430 U.S. 985, 97 S.Ct. 1682, 52 L.Ed.2d 379 (1977). The rule laid down
in Jackson is as follows:
It is the general rule that persons charged in a
conspiracy should be tried together, particularly where proof of the
charges against the defendants is based upon the same evidence and acts.
* * * Severance will be allowed upon a showing of real prejudice to an
individual defendant. * * * However, the motion to sever is addressed to
the discretion of the trial court, * * * and a denial of severance is
not grounds for reversal unless clear prejudice and an abuse of
discretion are shown. * * * A defendant must show something more than
the mere fact that his chances for acquittal would have been better had
he been tried separately. * * * He must "affirmatively demonstrate that
the joint trial prejudiced (his) right to a fair trial." * * * Thus,
before the refusal to sever may be deemed an abuse of discretion on the
part of the trial court, prejudice to a defendant's right to a fair
trial must be established. Relying upon these principles, we now turn to
defendant's numerous severance claims.
Id. at 523-24 (citations omitted).
We conclude that the district court abused its
discretion in not severing Handy's trial from that of Engleman. Of
crucial importance is the evidence pertaining to Engleman's involvement
in Frey's death in 1963, and the collection of insurance proceeds. For
example, witness Carter testified that he was nearby when Frey was
killed by an explosion. A few minutes thereafter Engleman stated to
Carter, "I killed him * * * for the insurance." Handy was in no way
involved in this scheme.
Prior to Carter's testimony, Handy renewed his motion
for a severance and requested that in the event it was overruled, that
the court give the same cautionary instructions that the court
previously gave when Carmen Miranda Halm testified five days earlier
regarding the same subject. The court denied both motions stating that
the jury would be fully instructed at the close of the evidence.
It is our view that in this case the evidence
concerning Frey's murder and insurance fraud surrounding it was so
prejudicial that a new trial must be ordered as to defendant Handy.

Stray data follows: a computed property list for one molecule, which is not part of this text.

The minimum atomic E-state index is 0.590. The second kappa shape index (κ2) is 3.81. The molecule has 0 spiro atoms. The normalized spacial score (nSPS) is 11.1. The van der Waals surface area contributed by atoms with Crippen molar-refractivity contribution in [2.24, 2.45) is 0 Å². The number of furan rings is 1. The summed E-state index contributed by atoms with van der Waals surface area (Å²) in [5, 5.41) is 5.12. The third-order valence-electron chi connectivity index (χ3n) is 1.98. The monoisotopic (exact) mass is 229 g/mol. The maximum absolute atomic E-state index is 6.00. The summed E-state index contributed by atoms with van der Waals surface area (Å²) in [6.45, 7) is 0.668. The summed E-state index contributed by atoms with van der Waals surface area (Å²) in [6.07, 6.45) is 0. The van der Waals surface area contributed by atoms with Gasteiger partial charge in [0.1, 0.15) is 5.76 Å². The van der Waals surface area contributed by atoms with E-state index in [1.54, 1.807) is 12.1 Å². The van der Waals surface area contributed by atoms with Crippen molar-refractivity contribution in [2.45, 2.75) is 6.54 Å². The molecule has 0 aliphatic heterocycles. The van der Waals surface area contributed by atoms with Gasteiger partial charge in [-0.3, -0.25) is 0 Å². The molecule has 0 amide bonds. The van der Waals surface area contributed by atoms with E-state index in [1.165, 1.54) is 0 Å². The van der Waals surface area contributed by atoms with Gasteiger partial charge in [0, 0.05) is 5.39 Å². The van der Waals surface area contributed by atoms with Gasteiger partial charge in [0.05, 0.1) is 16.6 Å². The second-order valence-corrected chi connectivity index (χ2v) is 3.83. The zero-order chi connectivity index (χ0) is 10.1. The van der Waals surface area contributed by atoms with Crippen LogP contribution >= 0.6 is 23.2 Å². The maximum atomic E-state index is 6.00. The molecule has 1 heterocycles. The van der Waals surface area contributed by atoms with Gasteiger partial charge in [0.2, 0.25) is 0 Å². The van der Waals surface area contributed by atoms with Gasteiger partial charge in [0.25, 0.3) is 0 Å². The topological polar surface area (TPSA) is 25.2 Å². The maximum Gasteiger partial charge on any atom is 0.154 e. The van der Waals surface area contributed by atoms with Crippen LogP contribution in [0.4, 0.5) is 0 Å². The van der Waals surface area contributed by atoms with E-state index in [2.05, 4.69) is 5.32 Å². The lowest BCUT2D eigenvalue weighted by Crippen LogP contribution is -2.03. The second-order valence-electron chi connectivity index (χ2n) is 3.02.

Failure to renew the cautionary instruction in connection with Carter's
testimony in this lengthy trial only compounded the prejudice.
2. Denial of Motion for Acquittal
Handy argues that it was error for the district court
to deny his motion for a judgment of acquittal based on the argument
that the evidence was not sufficient as a matter of law to establish
that Handy knowingly participated in the alleged conspiracy and scheme
to defraud. Handy contends that there was no direct evidence linking him
to the crime. Also, he argues that the circumstantial evidence in the
case was as consistent with his innocence as with his guilt.
The evidence offered against Handy included testimony
that Ken Copes saw Handy purchase the gun used to kill Halm, that
Engleman told his wife during a discussion of Halm's death that he
needed money to pay Handy, and that Handy affirmed Engleman's statement
to Nicholas Miranda that Handy and Engleman had to run when a dog
discovered them during an earlier attempt to shoot Halm. Additional
evidence included testimony by Mrs. Engleman that in March 1977, Handy
helped Engleman change $10,000 in $100 bills into smaller denominations.
The $10,000 was Engleman's share of the insurance proceeds collected
after Halm's death and delivered to Engleman by Nicholas Miranda in
behalf of Carmen Miranda Halm.
We must view the evidence in the light most favorable
to the verdict, Glasser v. United States, 315 U.S. 60, 80, 62 S.Ct. 457,
469, 86 L.Ed. 680 (1942), and we must accept as established all
reasonable inferences that tend to support the verdict. United States v.
Overshon, 494 F.2d 894, 896 (8th Cir.), cert. denied, 419 U.S. 853, 95
S.Ct. 96, 42 L.Ed.2d 85 (1974). In light of all the evidence, especially
that indicating Handy bought the stolen gun which later was used to kill